The COVID-19 pandemic stole Michael Couture’s football season.
But it gave the 26-year-old Centennial secondary grad something much more important — time.
Time to let his body rest and heal up from five seasons playing the offensive line for the Winnipeg Blue Bombers.
Time to enjoy the team’s Canadian Football League championship in last December’s Grey Cup.
Time to spend with the man who got him started in football and cheered him from the stands or from his living room watching TV every step of his journey in the sport, his dad, Dan.
And time to grieve Dan’s passing from cancer just a week after Father’s Day.
Had the public health emergency not delayed — and ultimately cancelled — the CFL’s 2020 season, Couture would have just finished playing the Bombers’ season opener against the Hamilton Tiger-Cats the day before.
Couture said he can’t imagine what it would have been like getting that news over the phone from halfway across the country.
“It would have been a difficult time,” he said.
Instead, Couture was able to spend the time he would have used getting ready for the season, then traveling from his apartment in Coquitlam to Winnipeg for training camp, hanging out with his dad and his dog in North Vancouver, ordering take-out, watching and talking football.
The sport cemented the special bond between father and son. Dan had season’s tickets for the BC Lions and they often attended games together, including the Grey Cup at BC Place when Michael was 11.
After the family split apart, Dan wanted to find a healthy activity that would strengthen their relationship.
Naturally, Michael chose football.
Though Couture lived with his mom, his dad was on the sidelines for every one of his minor football games in North Vancouver and then when he transferred to Centennial to hitch his wagon to a Centaurs squad that was perennially ranked among the best high school teams in the province in the late 2000’s and early 2010’s.
It was when Couture played for the Simon Fraser University Clan, where he was named the team’s top lineman and an Eastern Conference all-star in 2012, the dream of a pro football career became a real possibility.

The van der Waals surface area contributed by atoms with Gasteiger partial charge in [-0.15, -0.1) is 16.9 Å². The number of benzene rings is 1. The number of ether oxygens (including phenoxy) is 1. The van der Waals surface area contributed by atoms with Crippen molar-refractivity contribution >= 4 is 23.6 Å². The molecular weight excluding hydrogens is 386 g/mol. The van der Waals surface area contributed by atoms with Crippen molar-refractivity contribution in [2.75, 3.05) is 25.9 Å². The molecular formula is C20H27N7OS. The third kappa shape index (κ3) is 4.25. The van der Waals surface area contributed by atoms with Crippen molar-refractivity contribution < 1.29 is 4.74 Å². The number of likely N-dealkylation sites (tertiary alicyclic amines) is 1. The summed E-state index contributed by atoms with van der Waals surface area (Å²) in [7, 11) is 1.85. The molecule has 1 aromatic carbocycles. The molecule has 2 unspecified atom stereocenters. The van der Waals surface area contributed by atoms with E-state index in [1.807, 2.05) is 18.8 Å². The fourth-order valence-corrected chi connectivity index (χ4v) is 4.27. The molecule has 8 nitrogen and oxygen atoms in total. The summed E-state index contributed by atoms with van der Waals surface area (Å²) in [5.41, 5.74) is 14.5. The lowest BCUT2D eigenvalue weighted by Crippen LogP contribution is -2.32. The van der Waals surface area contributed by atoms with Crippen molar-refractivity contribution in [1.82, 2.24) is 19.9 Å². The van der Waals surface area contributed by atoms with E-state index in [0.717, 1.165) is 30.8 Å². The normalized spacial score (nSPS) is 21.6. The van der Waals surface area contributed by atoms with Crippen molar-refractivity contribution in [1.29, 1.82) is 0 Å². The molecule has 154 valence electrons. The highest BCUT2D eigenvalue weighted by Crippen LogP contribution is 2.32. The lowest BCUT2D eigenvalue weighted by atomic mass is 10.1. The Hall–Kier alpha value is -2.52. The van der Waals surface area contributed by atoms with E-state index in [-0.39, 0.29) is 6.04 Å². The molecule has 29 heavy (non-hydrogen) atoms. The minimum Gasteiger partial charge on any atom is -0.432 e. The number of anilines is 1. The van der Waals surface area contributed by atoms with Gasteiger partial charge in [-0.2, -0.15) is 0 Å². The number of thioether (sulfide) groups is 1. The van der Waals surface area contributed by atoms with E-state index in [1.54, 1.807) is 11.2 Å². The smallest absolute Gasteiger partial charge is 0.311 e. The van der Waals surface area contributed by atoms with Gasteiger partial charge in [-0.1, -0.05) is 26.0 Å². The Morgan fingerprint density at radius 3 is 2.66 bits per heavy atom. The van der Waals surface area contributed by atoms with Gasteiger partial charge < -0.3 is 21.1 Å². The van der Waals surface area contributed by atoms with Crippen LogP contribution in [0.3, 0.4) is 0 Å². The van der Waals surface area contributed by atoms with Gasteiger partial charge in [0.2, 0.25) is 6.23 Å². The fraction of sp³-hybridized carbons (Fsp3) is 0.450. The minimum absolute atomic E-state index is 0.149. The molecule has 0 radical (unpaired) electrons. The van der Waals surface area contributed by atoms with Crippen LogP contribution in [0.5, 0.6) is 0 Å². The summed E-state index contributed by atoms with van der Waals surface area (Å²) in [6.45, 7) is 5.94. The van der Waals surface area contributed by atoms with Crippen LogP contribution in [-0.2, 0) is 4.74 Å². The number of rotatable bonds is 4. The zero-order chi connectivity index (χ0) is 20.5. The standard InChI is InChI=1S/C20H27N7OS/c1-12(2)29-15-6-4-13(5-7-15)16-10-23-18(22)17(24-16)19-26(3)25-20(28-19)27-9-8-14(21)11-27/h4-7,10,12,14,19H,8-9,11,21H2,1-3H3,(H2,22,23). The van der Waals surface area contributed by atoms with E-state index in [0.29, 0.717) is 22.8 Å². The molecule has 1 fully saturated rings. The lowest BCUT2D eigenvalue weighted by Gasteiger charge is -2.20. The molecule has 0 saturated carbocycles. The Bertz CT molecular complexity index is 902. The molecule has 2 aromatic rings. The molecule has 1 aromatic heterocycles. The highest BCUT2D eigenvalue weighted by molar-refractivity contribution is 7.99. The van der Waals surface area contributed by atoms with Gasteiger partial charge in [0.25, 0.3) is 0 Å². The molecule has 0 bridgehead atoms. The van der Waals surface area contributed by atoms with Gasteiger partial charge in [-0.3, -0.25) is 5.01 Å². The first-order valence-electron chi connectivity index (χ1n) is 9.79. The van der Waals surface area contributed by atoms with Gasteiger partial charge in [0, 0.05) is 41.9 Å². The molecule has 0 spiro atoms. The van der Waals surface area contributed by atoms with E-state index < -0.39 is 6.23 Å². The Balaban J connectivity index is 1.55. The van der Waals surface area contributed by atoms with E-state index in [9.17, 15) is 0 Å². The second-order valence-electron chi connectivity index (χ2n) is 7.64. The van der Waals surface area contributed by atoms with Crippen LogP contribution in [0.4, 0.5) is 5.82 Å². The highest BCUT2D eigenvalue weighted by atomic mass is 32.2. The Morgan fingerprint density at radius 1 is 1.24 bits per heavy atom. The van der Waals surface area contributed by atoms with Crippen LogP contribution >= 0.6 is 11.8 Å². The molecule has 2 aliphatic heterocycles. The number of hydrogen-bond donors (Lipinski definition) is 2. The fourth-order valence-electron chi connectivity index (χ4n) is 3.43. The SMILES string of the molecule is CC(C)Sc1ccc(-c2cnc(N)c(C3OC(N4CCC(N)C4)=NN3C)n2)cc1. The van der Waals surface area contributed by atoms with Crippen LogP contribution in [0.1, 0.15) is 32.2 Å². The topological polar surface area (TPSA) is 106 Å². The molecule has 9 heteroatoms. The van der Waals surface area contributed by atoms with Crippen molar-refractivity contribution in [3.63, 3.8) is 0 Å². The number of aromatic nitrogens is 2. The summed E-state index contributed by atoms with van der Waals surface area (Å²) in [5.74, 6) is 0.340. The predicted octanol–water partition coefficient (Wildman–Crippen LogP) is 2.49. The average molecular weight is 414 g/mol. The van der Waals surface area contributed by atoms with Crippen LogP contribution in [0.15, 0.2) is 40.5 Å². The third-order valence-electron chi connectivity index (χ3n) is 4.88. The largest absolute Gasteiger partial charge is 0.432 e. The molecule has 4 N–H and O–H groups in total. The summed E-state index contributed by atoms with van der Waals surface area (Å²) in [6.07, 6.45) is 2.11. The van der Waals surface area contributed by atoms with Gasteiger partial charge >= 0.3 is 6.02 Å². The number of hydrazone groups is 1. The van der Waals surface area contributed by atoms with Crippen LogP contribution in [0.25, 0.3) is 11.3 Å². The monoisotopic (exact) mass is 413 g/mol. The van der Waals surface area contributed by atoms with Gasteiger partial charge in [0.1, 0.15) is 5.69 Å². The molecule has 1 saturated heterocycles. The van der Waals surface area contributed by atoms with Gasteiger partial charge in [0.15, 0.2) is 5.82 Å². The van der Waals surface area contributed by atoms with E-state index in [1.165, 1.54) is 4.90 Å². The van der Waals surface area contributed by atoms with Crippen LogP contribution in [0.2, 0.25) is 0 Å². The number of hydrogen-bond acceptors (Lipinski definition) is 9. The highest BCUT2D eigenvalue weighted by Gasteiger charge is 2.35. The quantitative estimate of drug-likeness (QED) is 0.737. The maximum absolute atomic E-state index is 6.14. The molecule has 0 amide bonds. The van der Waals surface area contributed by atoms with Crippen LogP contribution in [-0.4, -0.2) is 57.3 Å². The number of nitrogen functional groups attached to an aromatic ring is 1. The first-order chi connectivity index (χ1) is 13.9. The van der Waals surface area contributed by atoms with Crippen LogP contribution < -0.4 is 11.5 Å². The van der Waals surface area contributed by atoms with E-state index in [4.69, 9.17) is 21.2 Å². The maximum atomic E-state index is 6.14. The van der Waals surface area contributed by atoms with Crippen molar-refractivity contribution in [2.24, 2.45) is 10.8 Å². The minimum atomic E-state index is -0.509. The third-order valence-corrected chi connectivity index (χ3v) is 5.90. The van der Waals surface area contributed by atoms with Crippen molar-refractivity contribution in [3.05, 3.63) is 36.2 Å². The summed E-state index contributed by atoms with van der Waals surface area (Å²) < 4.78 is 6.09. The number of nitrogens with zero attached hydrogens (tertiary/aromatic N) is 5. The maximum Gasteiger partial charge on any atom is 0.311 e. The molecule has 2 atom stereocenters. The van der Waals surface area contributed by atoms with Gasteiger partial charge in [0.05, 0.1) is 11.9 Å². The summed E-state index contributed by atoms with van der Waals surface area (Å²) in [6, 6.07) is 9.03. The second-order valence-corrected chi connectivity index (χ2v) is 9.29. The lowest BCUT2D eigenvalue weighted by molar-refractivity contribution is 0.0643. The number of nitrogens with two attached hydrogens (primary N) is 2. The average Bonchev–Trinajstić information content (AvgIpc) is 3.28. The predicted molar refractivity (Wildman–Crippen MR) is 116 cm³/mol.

The day of the 2016 CFL draft, Couture’s dad gathered friends and family at his home to watch the proceedings on TV. When Michael’s name was called by the Blue Bombers early in the second round — 10th overall — “I completely jumped out of my seat,” he said.
His dad was originally from Winnipeg. In fact, his first job was sweeping the stands at the Bombers’ old stadium.
“It was a dream come true for all of us,” Michael said.
Dan Couture’s cancer was diagnosed earlier in 2019, but he didn’t let his son know of its severity — and finality — until a phone call on the day of the Bombers’ regular season finale, a game in which Michael suffered a season-ending injury to his ankle.
“He was going to wait until l got home,” he said. “But he had to get it off his chest to me.”
Michael’s physical pain paled to the ache he felt in his heart.
As the Bombers rolled through the playoffs to earn a berth in the Grey Cup final in Calgary, Couture made arrangements with an uncle to get his father to the big game. Even if he couldn’t play, he wanted to give Dan the gift of sharing his championship moment.
When the Bombers prevailed 33-12 over the Tiger-Cats to win its first title in 28 years, Couture looked high into the grandstands for his dad. He said the crowd parted, “like the Red Sea,” and they locked eyes.
“He really had a front row seat to the greatest day in my life.”
Couture brought his dad down to the locker room to share in the revelry and pose for a photo with the historic trophy that’s been contested for 100 years.
“It seemed like everything fit in the way it should,” Couture said.
Back in Coquitlam for the off-season, Michael spent as much time as he could with his dad, even helping out as Dan continued running his landscaping business as long as his health allowed.
“I saw him more in the last four months than in the past four years,” Couture said.
When the pandemic extended their time together even more, it was like a little blessing.
“This whole pandemic has been so negative, but I try to look at in the most positive way I can,” Couture said. “Everything happens for a reason.”
In August, Michael got another gift. Actually, he had to pick it up from a postal depot in a drug store near his Town Centre apartment.
It was his Grey Cup ring, sent by Canada Post instead of distributed at a raucous team dinner before training camp. On the side are engraved the initials of the people who’ve most shaped his life, his mom, his stepmom and, of course, his dad.
“It’s a huge void,” Couture said of Dan’s death. “Whenever I get to see the ring, I get to see their names.”